Judge Murnaghan dissented. Pet. App. 37a-44a. He agreed with the D.C. Circuit's decision in R.G. Johnson that a literal construction of the Coal Act to exempt direct successors in interest of the signatory operator, from liability would conflict with Congress's clear purposes in enacting the statute. Id. at 41a. Judge Murnaghan stressed that a principal objective of the Coal Act was to ensure that a signatory operator's responsibility for its retired miners' health-care benefits was not shifted to other companies that had participated in the NBCWA system but had had no relationship with those retired miners, and that that purpose would be frustrated if the obligation to pay Combined Fund premiums for a signatory operator's retirees could not be placed on the direct successor of the signatory. Id. at 42a-43a. Indeed, he noted that the majority's suggestion that Congress might have wanted to promote the sale of coal companies by freeing the purchaser from responsibility for retirees' health benefits was contrary to the very premise of the Coal Act, for "[t]he widespread dumping of retirees by signatory operators leaving the coal industry was the principal cause of the coal industry's crisis. * * * In light of this history, it is unimaginable that Congress could have intended to promote the sale of coal companies to successors who would not be liable for Fund benefits." Id. at 42a. He therefore concluded that "[e]xcluding successors in interest to signatory operators from liability for Fund benefits is plainly inconsistent with Congress's intent in enacting the Coal Act." Id. at 44a.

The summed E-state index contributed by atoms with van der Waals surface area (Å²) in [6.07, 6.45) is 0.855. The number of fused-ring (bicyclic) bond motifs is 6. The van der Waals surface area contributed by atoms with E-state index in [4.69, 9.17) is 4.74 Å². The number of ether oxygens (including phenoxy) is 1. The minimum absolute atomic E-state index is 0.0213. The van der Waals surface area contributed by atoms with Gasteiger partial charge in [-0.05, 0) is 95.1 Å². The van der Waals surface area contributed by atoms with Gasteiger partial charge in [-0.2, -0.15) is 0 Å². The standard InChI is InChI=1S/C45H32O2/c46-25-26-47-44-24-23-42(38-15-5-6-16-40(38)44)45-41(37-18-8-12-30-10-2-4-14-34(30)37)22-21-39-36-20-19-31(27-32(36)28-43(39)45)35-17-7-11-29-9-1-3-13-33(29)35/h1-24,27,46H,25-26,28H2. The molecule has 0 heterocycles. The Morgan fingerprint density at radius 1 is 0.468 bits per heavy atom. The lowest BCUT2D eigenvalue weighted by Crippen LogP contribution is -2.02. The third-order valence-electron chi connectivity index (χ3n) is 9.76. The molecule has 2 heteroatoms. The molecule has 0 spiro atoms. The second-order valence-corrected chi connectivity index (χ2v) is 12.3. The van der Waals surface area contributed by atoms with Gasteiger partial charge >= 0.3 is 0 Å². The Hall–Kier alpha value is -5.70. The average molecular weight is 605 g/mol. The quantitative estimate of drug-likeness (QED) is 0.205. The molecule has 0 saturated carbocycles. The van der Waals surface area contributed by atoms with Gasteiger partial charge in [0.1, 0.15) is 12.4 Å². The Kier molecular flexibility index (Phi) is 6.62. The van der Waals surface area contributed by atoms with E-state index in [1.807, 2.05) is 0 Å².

SUMMARY OF ARGUMENT
A. The Coal Act provides that financial responsibility for the health-care costs of the employees of a signatory operator that signed a National Bituminous Coal Wage Agreement may be placed on the direct successor in interest of the signatory operator, if the operator is no longer in business. Under the Coal Act, the Commissioner of Social Security is to assign responsibility to the signatory operator or to any "related person," and the definition of "related person" includes any successor in interest. The pertinent provision, 26 U.S.C. 9701(c)(2)(A), after identifying in three clauses who shall be "considered" to be a related person to a signatory operator, further provides that a "related person" shall also "include" any successor in interest of a person "described" in any of those three clauses. The signatory operator is expressly referred to-and thus "described"-in each of the three clauses. Accordingly, under the express terms of the final sentence of Section 9701(c)(2)(A), a successor in interest of the signatory operator is a "related person" that the Commissioner may determine is responsbile for the signatory's retiree health-benefit liability under the Act.